The NHS is facing huge challenges. The great improvements in life expectancy in recent decades present us with fundamental questions about the way we organise public services. An estimated one in four people live with a long-term condition, and loneliness and social isolation are increasingly common problems for older people. Public service delivery models have yet to adapt to the pressing need for care and support options beyond institutional settings and traditional approaches.
Part of the answer must be to make better use of community resources and get greater levels of co-production in services. This will pave the way for the design of a greater range of options, offering choice, flexibility and the chance to respond to complex needs in a more sophisticated and patient-centred way.
1. Set up a ‘Crick Institute’ for people powered health to research and promote the social determinants of health: patient self-management and peer support, volunteering, family involvement and environmental and behavioural influences.
2. Launch ‘People for Health’ - a national volunteering programme for the NHS - creating a national body of volunteers empowered to make real impact and offering rewarding and varied roles and structured skills development opportunities.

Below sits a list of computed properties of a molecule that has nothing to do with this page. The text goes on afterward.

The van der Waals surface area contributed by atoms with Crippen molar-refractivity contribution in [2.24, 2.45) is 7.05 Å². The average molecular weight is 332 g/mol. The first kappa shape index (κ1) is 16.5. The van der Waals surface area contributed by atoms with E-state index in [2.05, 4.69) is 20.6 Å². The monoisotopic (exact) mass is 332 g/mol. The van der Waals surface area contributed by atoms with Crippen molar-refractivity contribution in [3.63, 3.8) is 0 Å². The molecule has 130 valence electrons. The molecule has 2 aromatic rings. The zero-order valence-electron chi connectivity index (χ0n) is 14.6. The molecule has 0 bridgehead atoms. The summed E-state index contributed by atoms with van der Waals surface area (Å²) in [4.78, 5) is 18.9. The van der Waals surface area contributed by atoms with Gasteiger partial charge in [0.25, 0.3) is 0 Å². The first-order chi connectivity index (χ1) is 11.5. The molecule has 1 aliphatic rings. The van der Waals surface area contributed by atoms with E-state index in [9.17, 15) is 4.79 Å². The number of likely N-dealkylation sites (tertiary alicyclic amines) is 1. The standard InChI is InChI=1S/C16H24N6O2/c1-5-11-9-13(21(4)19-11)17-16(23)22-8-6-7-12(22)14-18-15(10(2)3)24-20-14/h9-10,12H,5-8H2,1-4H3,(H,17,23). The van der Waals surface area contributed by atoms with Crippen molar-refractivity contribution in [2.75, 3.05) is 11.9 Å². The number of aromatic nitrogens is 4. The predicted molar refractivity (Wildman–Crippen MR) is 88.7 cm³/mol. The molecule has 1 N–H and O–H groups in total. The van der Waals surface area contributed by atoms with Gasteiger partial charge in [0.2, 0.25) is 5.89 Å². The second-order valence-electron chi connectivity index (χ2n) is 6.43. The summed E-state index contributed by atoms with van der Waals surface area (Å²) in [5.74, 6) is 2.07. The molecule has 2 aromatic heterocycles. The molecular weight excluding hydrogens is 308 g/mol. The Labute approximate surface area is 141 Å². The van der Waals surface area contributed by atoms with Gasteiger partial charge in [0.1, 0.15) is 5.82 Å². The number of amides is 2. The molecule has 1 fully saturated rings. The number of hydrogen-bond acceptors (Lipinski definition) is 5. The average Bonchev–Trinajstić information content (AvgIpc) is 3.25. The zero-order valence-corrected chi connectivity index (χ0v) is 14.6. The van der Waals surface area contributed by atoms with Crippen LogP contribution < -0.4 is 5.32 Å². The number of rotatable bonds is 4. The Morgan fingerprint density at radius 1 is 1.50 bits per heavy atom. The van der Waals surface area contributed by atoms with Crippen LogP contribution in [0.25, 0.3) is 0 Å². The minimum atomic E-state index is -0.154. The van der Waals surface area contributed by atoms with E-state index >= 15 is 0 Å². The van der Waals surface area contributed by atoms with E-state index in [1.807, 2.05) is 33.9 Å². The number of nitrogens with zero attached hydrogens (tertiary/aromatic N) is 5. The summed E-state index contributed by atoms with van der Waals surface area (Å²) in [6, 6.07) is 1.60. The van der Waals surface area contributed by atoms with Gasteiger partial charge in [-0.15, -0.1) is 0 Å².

3. Launch a Million Peer Initiative to kick-start a pledge to give everyone with a long-term health condition access to peer support.
4. Create a Digital Health Innovation Fund to find new technologies that support carers and the cared for, matching people looking for support with those willing to provide it.
5. Establish a fund to help patient associations collect and harness patients’ insights and experiences to build up ‘collective intelligence’ that can help improve care.